Photography FAQ #3

Happy Friday! Big thanks to our readers for continuously sending questions to us and participating in the comments section of our blog. We truly value your feedback and we do our best to respond to your queries as soon as we can. Here is the third compiled list of FAQs from the last two weeks:

  1. What lens do you recommend for architectural photography?
    If you are serious about architectural photography, you should get a tilt and shift lens like the Nikon 24mm PC-E f/3.5D, with an ultra wide-angle lens such as Nikon 14-24mm f/2.8G. Both are superb for most architectural photography needs.
  2. I have heard so many stories about a thread problem and debris inside the Nikon 70-200mm f/2.8G VR II lens. Is this something to be worried about? Also, how does the Nikon 70-200mm f/2.8G VR II behave on older camera bodies such as Nikon D70s?
    Forget about the thread/debris problem in the Nikon 70-200mm f/2.8 VR II, because it is NOT a problem. People started complaining about this so much that they made Nikon provide an official response, in which they are stating that the lens thread is normal, it will not release any debris inside the lens and the performance is not going to be affected in any way. Although the lens was released specifically for FX cameras, it will work even better on DX cameras, including the older Nikon D70s/D80/D200 cameras.
  3. Do you recommend the Nikon 24-70mm f/2.8G lens for landscape photography on a DX body?
    No, I do not. The Nikon 24-70mm f/2.8G is wide enough for FX, but on a DX body is equivalent of 35-105mm lens, which is sometimes too long for landscape photography. If you are shooting on a DX body, the Nikon 14-24mm f/2.8G or the new Nikon 16-35mm f/4.0 VR would work better, because they have a bigger field of view, which means that you can fit more of the scene into the frame. I love the 24-70mm f/2.8G lens and it is definitely one of my favorite lenses for landscape photography, but when shooting on FX.
  4. What should I buy, a lightly used Nikon D300 or a brand new Nikon D90 for the same price?
    If you know the person who is selling the D300 and know for sure that the D300 is slightly used, then get the D300 of course! Although noise-levels on the D90 on high ISOs are slightly better, the D300 is a solid professional camera with a better AF system, faster speed and tougher weather sealing (in addition to many other features) compared to the D90.
  5. Will Nikon be releasing a VR or f/1.4 version of the Nikon 35mm lens anytime soon?
    Rest assured that the Nikon 35mm f/1.8 lens is not going to get VR, at least not anytime soon. Adding VR would make this lens heavier/larger in size and would add to the cost. In addition, there are many other lenses that are due for updates. For example, the Nikon 85mm f/1.4D needs an update, hopefully with VR. As far as an f/1.4 version of the 35mm, it is definitely long overdue and many photographers have been desperately waiting for an AF-S version of this lens.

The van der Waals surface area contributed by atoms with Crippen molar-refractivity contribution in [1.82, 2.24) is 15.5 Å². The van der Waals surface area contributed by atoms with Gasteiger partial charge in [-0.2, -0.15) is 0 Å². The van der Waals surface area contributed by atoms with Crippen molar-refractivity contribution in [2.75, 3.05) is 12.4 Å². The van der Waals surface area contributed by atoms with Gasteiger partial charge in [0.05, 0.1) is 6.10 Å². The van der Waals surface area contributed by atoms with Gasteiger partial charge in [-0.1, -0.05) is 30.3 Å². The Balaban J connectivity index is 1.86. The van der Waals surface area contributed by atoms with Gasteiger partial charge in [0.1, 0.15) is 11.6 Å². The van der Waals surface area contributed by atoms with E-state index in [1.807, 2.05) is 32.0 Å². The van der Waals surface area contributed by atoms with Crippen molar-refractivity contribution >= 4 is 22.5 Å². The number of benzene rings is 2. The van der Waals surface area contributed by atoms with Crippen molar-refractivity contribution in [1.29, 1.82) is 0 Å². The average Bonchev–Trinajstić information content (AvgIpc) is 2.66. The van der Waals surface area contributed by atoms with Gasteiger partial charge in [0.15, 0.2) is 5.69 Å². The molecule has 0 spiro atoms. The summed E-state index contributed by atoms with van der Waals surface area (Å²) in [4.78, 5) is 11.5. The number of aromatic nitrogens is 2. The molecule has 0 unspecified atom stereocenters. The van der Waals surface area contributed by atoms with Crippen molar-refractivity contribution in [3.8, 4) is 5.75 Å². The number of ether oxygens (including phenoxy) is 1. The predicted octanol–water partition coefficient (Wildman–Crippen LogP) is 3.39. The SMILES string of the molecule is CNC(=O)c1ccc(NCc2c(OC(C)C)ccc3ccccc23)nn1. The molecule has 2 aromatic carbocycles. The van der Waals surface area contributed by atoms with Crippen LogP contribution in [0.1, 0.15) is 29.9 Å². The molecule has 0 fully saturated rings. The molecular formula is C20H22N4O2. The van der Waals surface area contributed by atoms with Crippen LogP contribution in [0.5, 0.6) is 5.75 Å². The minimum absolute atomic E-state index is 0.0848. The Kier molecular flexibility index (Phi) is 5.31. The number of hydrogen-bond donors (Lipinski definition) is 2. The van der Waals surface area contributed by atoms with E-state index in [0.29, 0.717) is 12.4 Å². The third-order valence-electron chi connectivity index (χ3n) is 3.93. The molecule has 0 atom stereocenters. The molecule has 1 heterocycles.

6. I am afraid to purchase the Nikon D5000, because it does not have an autofocus motor in it. What do you recommend?
    I do not know why this question keeps coming up, but stop worrying about having or not having an AF motor in the camera body. Sure, having no motor was a problem in the past, but Nikon has released so many new excellent DX and AF-S lenses that having no AF motor in the body is no longer an issue. Instead of wasting money on an old, used lens that you think is a bargain, just buy the cheap and excellent Nikon 35mm f/1.8G lens and you will not regret it.
  7. What Nikon lens do you recommend for indoors and outdoors sports photography?
    For outdoors sports photography, it all depends on how far away you are from the subject. The Nikon 70-200mm VR II would be a great choice for medium range photography and you could add a Nikon 300mm f/2.8 VR for subjects that are further away. If the above lenses do not fit your budget, try the inexpensive Nikon 70-300mm f/4.5-5.6 VR lens – it works great when there is plenty of available light. When it comes to indoors sports photography, the choices are limited to either expensive f/2.8 lenses or fast-aperture fixed lenses such as Nikon 85mm f/1.4, considering that you cannot change the lighting conditions.
  8. Will Nikon be releasing updates to current DSLR cameras this year?
    I honestly do not know, because I do not work for Nikon and manufacturers always keep camera and lens announcements in secret. But you can get a pretty good picture of when Nikon will be releasing an update based on the schedule of camera releases by Nikon in the past.
  9. Do you really respond to all comments by your readers?
    Yes, we do. At least we try. Sometimes it takes me several days to catch up with all the comments, but Lola and I do our best to respond to every single query. I am not sure that I will be able to continue responding to all comments going forward, because the number of comments has dramatically increased and I sometimes spend more time responding to comments than writing content for the website. But I promise to do my best.

Please let me know if you have any questions!


  1. April 2, 2010 at 7:16 pm

    Thanks for all your great work… I always learn so much!

  2. 2) WebMonster
    April 3, 2010 at 1:08 am

    Nothing for Canon users? :)

    Thanks guys for your hard work, we really appreciate it.

    • April 4, 2010 at 11:46 pm

      Webmonster, unlike many other websites, I can’t write about something that I don’t use or know :)

  3. 3) sm
    April 3, 2010 at 6:21 am

    Thanks. Helpful as always.

  4. 4) Pasquier
    April 4, 2010 at 12:21 am

    Hi Nasim, great set of tips.
    Have you used the 24PC-E….. curious to hear what it is like.
    We bought the 16-35mm following your report, and are delighted with it – really superb lens.
    Best, P.

    • April 4, 2010 at 11:54 pm

      Pasquier, I have tried the 24PC-E once and fell in love with it. Since I don’t really do much photography that needs a tilt-shift lens, I have been putting off the purchase ever since it was released. I am planning to review all three PC-E lenses as soon as I’m done reviewing the 24mm f/1.4 :)